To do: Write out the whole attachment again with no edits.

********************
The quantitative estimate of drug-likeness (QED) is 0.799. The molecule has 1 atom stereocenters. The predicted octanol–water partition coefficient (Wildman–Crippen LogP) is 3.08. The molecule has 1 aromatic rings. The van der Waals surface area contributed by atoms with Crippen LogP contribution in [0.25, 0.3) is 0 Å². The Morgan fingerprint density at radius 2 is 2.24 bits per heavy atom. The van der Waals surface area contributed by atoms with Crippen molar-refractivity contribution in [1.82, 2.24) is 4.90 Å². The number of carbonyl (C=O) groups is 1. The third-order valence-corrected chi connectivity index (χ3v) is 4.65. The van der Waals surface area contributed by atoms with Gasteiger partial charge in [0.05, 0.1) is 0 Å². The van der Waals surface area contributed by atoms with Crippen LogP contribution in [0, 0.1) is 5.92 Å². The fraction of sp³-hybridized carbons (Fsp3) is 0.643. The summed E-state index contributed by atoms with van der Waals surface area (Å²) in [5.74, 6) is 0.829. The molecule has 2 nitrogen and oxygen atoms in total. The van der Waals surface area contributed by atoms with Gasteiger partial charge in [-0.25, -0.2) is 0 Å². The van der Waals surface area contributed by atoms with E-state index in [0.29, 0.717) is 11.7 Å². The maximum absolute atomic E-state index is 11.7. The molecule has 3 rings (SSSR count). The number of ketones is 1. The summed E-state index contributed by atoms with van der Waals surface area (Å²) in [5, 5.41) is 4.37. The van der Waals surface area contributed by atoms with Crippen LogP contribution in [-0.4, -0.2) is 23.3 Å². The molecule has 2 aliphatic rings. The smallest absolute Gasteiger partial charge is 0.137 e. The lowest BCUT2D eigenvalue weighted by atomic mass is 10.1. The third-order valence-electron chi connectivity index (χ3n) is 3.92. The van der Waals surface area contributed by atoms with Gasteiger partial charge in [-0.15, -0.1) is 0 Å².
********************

The quantitative estimate of drug-likeness (QED) is 0.799. The molecule has 1 atom stereocenters. The predicted octanol–water partition coefficient (Wildman–Crippen LogP) is 3.08. The molecule has 1 aromatic rings. The van der Waals surface area contributed by atoms with Crippen LogP contribution in [0.25, 0.3) is 0 Å². The Morgan fingerprint density at radius 2 is 2.24 bits per heavy atom. The van der Waals surface area contributed by atoms with Crippen molar-refractivity contribution in [1.82, 2.24) is 4.90 Å². The number of carbonyl (C=O) groups is 1. The third-order valence-corrected chi connectivity index (χ3v) is 4.65. The van der Waals surface area contributed by atoms with Gasteiger partial charge in [0.05, 0.1) is 0 Å². The van der Waals surface area contributed by atoms with Crippen LogP contribution in [0, 0.1) is 5.92 Å². The fraction of sp³-hybridized carbons (Fsp3) is 0.643. The summed E-state index contributed by atoms with van der Waals surface area (Å²) in [5.74, 6) is 0.829. The molecule has 2 nitrogen and oxygen atoms in total. The van der Waals surface area contributed by atoms with Gasteiger partial charge in [-0.25, -0.2) is 0 Å². The van der Waals surface area contributed by atoms with E-state index in [0.29, 0.717) is 11.7 Å². The maximum absolute atomic E-state index is 11.7. The molecule has 3 rings (SSSR count). The number of ketones is 1. The summed E-state index contributed by atoms with van der Waals surface area (Å²) in [5, 5.41) is 4.37. The van der Waals surface area contributed by atoms with Crippen LogP contribution in [-0.4, -0.2) is 23.3 Å². The molecule has 2 aliphatic rings. The smallest absolute Gasteiger partial charge is 0.137 e. The lowest BCUT2D eigenvalue weighted by atomic mass is 10.1. The third-order valence-electron chi connectivity index (χ3n) is 3.92. The van der Waals surface area contributed by atoms with Gasteiger partial charge in [-0.15, -0.1) is 0 Å².